The everyday language

To begin with, I want to introduce how I learned some of the languages I already can call myself rather fluent in. Each language I started to learn has a different story and place in my heart.

To begin with: English, the everyday language.

Everyone in Finland starts to learn English in elementary school, so I’ve been studying it since the age of 9, all the way through high school and upper secondary school. But obviously, I didn’t only learn it in school, since English is everywhere: the TV, internet, movies and music make sure you adopt some of it almost automatically.

In university, I’ve had just one English course, but I need the language on a daily basis: for reading study materials, writing reports, doing group assignments with international students. Even most employers expect you to have professional proficiency.

So English, above all, is a language I need. But you could also say it is a language I trust. It’s like a good old friend.  Or like a cup of tea with a scone. Speaking it comes quite naturally to me, I don’t hesitate to switch into it whenever necessary. Even my thoughts seem to slip into English from time to time.

You could also say it is a language I trust. It’s like a good old friend. Or like a cup of tea with a scone.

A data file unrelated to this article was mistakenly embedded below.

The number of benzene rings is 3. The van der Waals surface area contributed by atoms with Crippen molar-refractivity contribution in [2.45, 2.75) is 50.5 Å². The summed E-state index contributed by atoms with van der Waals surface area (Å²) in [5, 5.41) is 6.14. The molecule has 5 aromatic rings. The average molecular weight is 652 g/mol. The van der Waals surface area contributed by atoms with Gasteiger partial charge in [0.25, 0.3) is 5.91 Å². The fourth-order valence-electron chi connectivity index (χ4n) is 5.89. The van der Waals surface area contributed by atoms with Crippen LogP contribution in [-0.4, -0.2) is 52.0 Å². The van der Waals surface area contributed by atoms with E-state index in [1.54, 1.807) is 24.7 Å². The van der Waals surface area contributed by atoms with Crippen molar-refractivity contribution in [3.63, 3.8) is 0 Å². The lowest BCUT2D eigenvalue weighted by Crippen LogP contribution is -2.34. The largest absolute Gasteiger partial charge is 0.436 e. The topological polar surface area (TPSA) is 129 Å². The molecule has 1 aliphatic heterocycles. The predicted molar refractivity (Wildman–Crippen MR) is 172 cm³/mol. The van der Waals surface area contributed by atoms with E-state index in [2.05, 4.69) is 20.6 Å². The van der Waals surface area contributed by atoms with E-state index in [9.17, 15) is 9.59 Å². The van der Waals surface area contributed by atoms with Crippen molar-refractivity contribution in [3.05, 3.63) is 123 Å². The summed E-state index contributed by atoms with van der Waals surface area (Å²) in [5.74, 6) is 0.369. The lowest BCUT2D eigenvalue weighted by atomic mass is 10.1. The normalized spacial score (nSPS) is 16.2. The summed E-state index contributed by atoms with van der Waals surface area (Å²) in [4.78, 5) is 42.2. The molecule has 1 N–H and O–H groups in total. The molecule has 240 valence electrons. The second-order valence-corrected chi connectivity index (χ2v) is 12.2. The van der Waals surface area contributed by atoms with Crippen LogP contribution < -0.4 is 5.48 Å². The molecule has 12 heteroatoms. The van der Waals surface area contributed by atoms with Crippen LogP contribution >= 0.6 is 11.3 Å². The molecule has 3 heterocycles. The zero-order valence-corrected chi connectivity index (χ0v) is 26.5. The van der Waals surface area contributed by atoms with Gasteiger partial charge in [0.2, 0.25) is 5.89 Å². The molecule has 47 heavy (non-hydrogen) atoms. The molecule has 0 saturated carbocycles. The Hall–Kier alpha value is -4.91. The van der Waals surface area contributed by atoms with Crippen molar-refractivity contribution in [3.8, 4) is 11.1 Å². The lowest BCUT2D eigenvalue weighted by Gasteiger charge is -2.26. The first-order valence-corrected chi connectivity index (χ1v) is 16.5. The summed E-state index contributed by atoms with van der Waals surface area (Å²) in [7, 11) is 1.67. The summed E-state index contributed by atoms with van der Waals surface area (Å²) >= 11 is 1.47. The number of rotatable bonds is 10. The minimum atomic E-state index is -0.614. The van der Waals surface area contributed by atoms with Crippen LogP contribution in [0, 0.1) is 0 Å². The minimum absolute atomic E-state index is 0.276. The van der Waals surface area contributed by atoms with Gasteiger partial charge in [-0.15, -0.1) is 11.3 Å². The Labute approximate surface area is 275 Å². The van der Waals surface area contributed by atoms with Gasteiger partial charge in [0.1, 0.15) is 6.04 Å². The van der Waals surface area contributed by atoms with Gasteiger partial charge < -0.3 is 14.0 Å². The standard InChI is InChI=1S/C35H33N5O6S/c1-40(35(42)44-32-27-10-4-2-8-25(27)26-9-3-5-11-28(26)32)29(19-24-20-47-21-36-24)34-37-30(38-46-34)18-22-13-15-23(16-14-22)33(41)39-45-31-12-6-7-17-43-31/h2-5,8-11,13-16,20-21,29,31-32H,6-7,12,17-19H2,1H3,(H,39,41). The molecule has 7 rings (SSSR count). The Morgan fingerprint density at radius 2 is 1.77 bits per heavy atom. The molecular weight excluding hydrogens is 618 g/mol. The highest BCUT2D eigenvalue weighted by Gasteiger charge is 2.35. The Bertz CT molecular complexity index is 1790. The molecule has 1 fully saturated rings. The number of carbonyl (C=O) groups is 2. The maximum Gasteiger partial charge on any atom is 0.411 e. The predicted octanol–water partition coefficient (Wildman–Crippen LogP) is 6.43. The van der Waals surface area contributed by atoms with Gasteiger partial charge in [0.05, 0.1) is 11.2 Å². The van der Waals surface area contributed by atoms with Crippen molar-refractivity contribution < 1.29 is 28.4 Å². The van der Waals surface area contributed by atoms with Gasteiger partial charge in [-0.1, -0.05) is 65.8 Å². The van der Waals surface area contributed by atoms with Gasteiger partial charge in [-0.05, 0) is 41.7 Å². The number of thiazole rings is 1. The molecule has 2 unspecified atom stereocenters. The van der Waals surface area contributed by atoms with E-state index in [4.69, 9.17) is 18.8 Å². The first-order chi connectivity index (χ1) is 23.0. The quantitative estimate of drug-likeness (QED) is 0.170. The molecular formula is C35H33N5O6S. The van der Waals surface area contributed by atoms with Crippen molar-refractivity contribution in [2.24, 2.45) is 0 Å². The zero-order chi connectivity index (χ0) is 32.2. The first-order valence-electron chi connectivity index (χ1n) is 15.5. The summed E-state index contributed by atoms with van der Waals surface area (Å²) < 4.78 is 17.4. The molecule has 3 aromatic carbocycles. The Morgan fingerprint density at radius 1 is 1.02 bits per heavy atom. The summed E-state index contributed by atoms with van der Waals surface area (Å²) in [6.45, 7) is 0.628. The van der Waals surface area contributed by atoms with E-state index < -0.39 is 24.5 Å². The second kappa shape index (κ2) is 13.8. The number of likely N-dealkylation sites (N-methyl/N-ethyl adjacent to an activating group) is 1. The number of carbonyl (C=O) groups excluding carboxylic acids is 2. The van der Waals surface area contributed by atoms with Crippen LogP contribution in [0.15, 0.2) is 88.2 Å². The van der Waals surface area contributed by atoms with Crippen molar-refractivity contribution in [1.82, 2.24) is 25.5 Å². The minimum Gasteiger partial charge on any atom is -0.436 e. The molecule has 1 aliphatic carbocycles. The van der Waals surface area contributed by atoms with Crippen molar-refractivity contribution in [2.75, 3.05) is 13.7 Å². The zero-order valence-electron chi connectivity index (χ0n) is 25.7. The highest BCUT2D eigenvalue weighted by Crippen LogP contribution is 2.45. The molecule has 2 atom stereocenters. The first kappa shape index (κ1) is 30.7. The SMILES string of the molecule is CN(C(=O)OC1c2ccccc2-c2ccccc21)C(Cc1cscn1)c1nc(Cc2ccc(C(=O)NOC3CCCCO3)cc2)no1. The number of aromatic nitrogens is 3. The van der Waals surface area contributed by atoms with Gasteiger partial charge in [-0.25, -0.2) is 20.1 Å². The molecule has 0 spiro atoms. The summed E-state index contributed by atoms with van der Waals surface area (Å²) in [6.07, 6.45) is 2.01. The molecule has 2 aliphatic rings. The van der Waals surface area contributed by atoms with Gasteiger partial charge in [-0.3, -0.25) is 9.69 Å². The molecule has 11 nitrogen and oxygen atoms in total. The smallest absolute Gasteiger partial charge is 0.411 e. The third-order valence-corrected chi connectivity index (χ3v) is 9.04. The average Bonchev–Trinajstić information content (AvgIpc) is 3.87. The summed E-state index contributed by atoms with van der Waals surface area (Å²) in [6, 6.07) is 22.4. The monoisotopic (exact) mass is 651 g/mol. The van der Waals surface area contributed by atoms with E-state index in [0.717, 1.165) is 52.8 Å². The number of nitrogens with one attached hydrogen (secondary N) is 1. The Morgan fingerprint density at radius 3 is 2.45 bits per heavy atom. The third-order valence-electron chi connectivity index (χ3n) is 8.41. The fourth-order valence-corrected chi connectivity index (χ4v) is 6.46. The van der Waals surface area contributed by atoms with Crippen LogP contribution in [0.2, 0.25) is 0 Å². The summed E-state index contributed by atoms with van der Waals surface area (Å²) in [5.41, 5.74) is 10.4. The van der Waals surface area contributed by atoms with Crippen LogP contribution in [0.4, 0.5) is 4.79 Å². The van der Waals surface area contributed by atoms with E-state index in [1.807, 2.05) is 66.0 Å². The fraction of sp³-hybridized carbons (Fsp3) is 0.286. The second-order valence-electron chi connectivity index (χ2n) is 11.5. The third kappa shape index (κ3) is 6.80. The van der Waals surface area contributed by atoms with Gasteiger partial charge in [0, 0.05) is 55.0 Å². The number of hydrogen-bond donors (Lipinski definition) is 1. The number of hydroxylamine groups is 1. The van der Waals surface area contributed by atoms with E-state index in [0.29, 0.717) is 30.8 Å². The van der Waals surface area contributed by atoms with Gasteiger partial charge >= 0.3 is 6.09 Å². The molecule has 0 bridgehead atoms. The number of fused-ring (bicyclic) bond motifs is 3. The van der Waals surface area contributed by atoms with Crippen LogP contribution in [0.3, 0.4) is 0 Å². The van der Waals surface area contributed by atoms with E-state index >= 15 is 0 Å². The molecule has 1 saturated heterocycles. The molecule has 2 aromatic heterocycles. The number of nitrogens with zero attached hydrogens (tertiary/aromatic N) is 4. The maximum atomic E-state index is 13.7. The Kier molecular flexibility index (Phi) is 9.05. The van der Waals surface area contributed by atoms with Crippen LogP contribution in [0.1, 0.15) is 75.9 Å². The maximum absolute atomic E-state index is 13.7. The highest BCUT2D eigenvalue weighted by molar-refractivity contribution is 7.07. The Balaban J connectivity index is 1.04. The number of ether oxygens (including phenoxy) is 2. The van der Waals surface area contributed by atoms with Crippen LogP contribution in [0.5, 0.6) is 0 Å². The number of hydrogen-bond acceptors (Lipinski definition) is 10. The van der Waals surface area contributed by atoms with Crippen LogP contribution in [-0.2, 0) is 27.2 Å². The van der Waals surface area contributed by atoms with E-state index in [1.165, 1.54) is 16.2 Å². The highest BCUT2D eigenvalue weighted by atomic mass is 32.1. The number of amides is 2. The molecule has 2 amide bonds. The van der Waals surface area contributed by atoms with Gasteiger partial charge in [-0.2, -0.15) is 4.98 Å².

At some point in learning a language, there’s not much to learn from books anymore, and the only way to learn more is by using the language in as many different ways as possible. My English is past that point. It’s far from perfect, but it feels difficult to make an active effort to learn more.

I would still like to improve it. Firstly, one can never have a vocabulary too rich. Speaking a language fluently is not about nuances of grammar. The more words you know, the easier it is to speak.

Secondly, I would very much like to improve my pronunciation, to sound like a native speaker. Preferably to speak a lovely, sophisticated Queen’s English.

At least I wouldn’t want to sound like this:

Well, I don’t, exactly, but it is still hard to get completely rid of a Finnish accent. Not that it’s entirely a bad thing! At least most Finns speak English quite well, so nevermind the accent.

And the English pronunciation isn’t exactly simple!

As Gerard Nolst Trenité brilliantly put it in his poem, The Chaos:

“Dearest creature in creation,
Study English pronunciation.
––
Just compare heart, beard, and heard,
Dies and diet, lord and word,
Sword and sward, retain and Britain.
(Mind the latter, how it’s written.)
––
Blood and flood are not like food,
Nor is mould like should and would.
––
And your pronunciation’s OK
When you correctly say croquet,
Rounded, wounded, grieve and sieve,
Friend and fiend, alive and live.
––
Seven is right, but so is even,
Hyphen, roughen, nephew Stephen,
Monkey, donkey, Turk and jerk,
Ask, grasp, wasp, and cork and work.
––
Finally, which rhymes with enough,
Though, through, plough, or dough, or cough?
Hiccough has the sound of cup.
My advice is to give up!!!”

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